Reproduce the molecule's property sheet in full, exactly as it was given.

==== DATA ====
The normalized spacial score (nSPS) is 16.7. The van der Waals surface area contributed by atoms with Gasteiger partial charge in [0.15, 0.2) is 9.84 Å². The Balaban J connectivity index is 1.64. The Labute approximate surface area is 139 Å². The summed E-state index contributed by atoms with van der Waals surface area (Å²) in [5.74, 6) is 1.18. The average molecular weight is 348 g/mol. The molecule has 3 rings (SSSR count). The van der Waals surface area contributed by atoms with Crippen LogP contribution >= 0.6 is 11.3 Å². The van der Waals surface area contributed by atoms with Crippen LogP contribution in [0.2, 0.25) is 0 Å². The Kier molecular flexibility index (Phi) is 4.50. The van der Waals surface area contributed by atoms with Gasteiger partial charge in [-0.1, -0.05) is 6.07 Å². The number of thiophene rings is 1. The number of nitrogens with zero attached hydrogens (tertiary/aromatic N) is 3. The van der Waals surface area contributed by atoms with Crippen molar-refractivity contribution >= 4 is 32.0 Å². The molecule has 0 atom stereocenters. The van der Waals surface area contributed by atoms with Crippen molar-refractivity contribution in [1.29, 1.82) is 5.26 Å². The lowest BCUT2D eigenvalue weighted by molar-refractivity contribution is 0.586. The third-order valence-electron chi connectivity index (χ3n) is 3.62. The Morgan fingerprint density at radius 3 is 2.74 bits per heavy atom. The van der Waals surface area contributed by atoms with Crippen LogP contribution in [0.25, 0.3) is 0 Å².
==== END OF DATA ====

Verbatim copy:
The normalized spacial score (nSPS) is 16.7. The van der Waals surface area contributed by atoms with Gasteiger partial charge in [0.15, 0.2) is 9.84 Å². The Balaban J connectivity index is 1.64. The Labute approximate surface area is 139 Å². The summed E-state index contributed by atoms with van der Waals surface area (Å²) in [5.74, 6) is 1.18. The average molecular weight is 348 g/mol. The molecule has 3 rings (SSSR count). The van der Waals surface area contributed by atoms with Crippen LogP contribution >= 0.6 is 11.3 Å². The van der Waals surface area contributed by atoms with Crippen LogP contribution in [0.2, 0.25) is 0 Å². The Kier molecular flexibility index (Phi) is 4.50. The van der Waals surface area contributed by atoms with Gasteiger partial charge in [-0.1, -0.05) is 6.07 Å². The number of thiophene rings is 1. The number of nitrogens with zero attached hydrogens (tertiary/aromatic N) is 3. The van der Waals surface area contributed by atoms with Crippen molar-refractivity contribution >= 4 is 32.0 Å². The molecule has 0 atom stereocenters. The van der Waals surface area contributed by atoms with Crippen molar-refractivity contribution in [1.29, 1.82) is 5.26 Å². The lowest BCUT2D eigenvalue weighted by molar-refractivity contribution is 0.586. The third-order valence-electron chi connectivity index (χ3n) is 3.62. The Morgan fingerprint density at radius 3 is 2.74 bits per heavy atom. The van der Waals surface area contributed by atoms with Crippen LogP contribution in [0.25, 0.3) is 0 Å².